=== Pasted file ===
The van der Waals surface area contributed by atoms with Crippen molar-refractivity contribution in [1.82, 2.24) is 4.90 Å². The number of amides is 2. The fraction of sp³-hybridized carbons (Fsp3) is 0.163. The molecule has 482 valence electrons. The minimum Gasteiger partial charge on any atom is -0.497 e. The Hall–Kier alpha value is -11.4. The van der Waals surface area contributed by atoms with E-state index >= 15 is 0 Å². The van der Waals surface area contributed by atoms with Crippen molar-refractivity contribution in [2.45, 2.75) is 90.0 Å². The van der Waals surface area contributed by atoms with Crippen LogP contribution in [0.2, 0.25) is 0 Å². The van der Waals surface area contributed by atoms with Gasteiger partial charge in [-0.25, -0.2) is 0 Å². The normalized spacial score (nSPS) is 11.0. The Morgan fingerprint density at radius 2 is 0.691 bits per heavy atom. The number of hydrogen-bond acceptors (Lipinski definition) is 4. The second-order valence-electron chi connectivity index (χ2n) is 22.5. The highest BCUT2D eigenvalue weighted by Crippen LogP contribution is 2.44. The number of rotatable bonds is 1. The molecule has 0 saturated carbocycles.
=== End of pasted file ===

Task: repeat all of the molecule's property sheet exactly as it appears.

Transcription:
The van der Waals surface area contributed by atoms with Crippen molar-refractivity contribution in [1.82, 2.24) is 4.90 Å². The number of amides is 2. The fraction of sp³-hybridized carbons (Fsp3) is 0.163. The molecule has 482 valence electrons. The minimum Gasteiger partial charge on any atom is -0.497 e. The Hall–Kier alpha value is -11.4. The van der Waals surface area contributed by atoms with E-state index >= 15 is 0 Å². The van der Waals surface area contributed by atoms with Crippen molar-refractivity contribution in [2.45, 2.75) is 90.0 Å². The van der Waals surface area contributed by atoms with Crippen LogP contribution in [0.2, 0.25) is 0 Å². The van der Waals surface area contributed by atoms with Gasteiger partial charge in [-0.25, -0.2) is 0 Å². The normalized spacial score (nSPS) is 11.0. The Morgan fingerprint density at radius 2 is 0.691 bits per heavy atom. The number of hydrogen-bond acceptors (Lipinski definition) is 4. The second-order valence-electron chi connectivity index (χ2n) is 22.5. The highest BCUT2D eigenvalue weighted by Crippen LogP contribution is 2.44. The number of rotatable bonds is 1. The molecule has 0 saturated carbocycles.